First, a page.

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Konrad Yakabuski (Fernando Morales/The Globe and Mail)

Konrad Yakabuski

(Fernando Morales/The Globe and Mail)

KONRAD YAKABUSKI

In Ontario, electricity bills are reason to weep Add to ...

If you live in Ontario, deciphering your electricity bill is like trying to crack the encryption on a BlackBerry. It might tax even the professional snoopers at the U.S. National Security Agency.

It’s not as simple as multiplying the amount of power you use each month by the market price per kilowatt-hour. Beyond your “electricity” charge, there’s a “delivery” charge, a “regulatory” charge, a “debt retirement” charge and an Orwellian-sounding “clean energy benefit.”

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And there’s a twisted political saga behind each one of them.

If you manage to unbundle it all, you’ll discover that the market value of the power you consume accounts for only a tiny portion of your bill. Most of the rest of what you fork out goes to pay for decades of bungled energy policy-making. And pay you will, for years to come.

Indeed, the most important charge is the one that doesn’t directly appear on most people’s monthly statements. It’s called the “global adjustment” fee and it’s tacked on to your electricity charge to cover the government’s cost of buying above-market-priced wind, solar, nuclear and gas-fired power from private operators. Oh, and part of it now goes to pay for those Toronto-area gas plants former premier Dalton McGuinty cancelled to win NIMBY votes in the 2011 election.

Ontario has managed to subvert the basic laws of supply and demand. Electricity has never been so abundant, yet Ontarians have never paid so much for it. Thousands of megawatts of new wind, solar and natural-gas generation has driven market prices to lows not seen in decades. But the cushy contracts awarded to wind and solar producers mean your monthly bill is going up.

So far this year, the average wholesale weighted price for electricity in Ontario has been about 2.8 cents per kwh. But the Independent Electricity System Operator estimates the global adjustment fee for September at a record 8.72 cents per kwh. That’s the equivalent of a 200-per-cent tax on the market value of the electricity most of us consume.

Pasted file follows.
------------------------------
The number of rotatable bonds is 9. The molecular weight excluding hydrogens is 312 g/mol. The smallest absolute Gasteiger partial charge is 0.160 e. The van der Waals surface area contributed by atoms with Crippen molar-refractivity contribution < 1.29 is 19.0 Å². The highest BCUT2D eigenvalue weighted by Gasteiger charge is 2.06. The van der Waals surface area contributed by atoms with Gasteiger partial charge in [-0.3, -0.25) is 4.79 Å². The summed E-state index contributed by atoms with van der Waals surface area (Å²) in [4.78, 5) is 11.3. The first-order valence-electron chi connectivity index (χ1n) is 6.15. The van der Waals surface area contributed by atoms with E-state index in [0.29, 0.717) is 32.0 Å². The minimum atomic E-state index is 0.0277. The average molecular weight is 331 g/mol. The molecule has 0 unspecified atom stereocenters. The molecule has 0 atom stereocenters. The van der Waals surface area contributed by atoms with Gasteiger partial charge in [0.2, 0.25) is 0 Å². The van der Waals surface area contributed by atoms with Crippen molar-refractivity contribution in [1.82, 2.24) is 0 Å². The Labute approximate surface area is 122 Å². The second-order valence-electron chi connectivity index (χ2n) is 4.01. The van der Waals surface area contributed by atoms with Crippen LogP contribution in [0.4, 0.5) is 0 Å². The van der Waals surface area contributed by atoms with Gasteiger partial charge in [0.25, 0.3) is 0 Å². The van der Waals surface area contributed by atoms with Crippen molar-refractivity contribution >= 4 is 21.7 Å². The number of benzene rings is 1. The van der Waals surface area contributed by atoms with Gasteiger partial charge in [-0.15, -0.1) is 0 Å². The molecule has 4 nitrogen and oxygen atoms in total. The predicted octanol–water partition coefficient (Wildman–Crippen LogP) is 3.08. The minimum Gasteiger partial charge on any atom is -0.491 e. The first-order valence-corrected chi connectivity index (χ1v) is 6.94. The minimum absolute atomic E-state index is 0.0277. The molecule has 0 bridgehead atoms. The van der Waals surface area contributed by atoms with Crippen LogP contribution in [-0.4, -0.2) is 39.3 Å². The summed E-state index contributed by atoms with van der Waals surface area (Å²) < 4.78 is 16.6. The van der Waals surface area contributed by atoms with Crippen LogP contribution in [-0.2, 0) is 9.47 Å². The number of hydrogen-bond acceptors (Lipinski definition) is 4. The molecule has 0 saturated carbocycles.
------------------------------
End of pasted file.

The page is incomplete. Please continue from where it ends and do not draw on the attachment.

With the amount of wind and solar power projected to triple to more than 5,000 megawatts by the end of 2014, consumers can expect to pay even more. Ontario pays about 11.5 cents per kwh for wind power produced in the province – whether it’s needed or not. Then there’s the cost of upgrades to the grid to transport wind power produced in far-flung regions.

Why Ontario taxpayers are padding the bottom line of the big corporations behind most of these wind projects – including Toronto-based Brookfield, U.S. giant NextEra or oil-sands king Suncor – is beyond most of us. Brookfield’s latest financial report touts the company’s virtually risk-free business model, with 90 per cent of its hydro and wind power sold “under long-term, fixed-price contracts with creditworthy counterparties.” For Ontario taxpayers, the arrangement is anything but risk-free.

On Tuesday, only about a third of the province’s 1,700 MW of wind turbines were turning. Often the wind blows at the most inopportune times, forcing the IESO to order nuclear reactors to shut down so the grid can accommodate the sudden breeze. As of this week, the IESO has the authority to disconnect surplus wind power from the grid. But taxpayers still have to pay to honour the government’s contracts with producers.

The mess in Ontario is beginning to look like the disaster in Germany. Chancellor Angela Merkel’s political decision to phase out nuclear power, combined with a feed-in tariff for renewable energy, has turned electricity into “a luxury good,” according to Der Spiegel magazine. This year, German consumers will pay more than €20-billion for wind, solar and biogas-generated power that has a market value of €3-billion.

The biggest losers are the poor and the environment. Low-income Germans are paying for the solar panels on upper-middle-class homes. And the intermittent nature of wind and solar power has meant more reliance on coal to keep the lights on, leading to an increase in carbon dioxide emissions.

Germany’s biggest utility planned to shut down a dirty and inefficient 50-year-old coal plant this year, but in June, regulators ordered it to keep going to “maintain grid stability.” Ontario still plans to shut its remaining coal plants this year, but the province is relying more on another fossil fuel, natural gas, to back up unpredictable wind and solar.

The result is that when Ontarians read their electricity bill, they really do have reason to weep.

Follow on Twitter: @konradyakabuski

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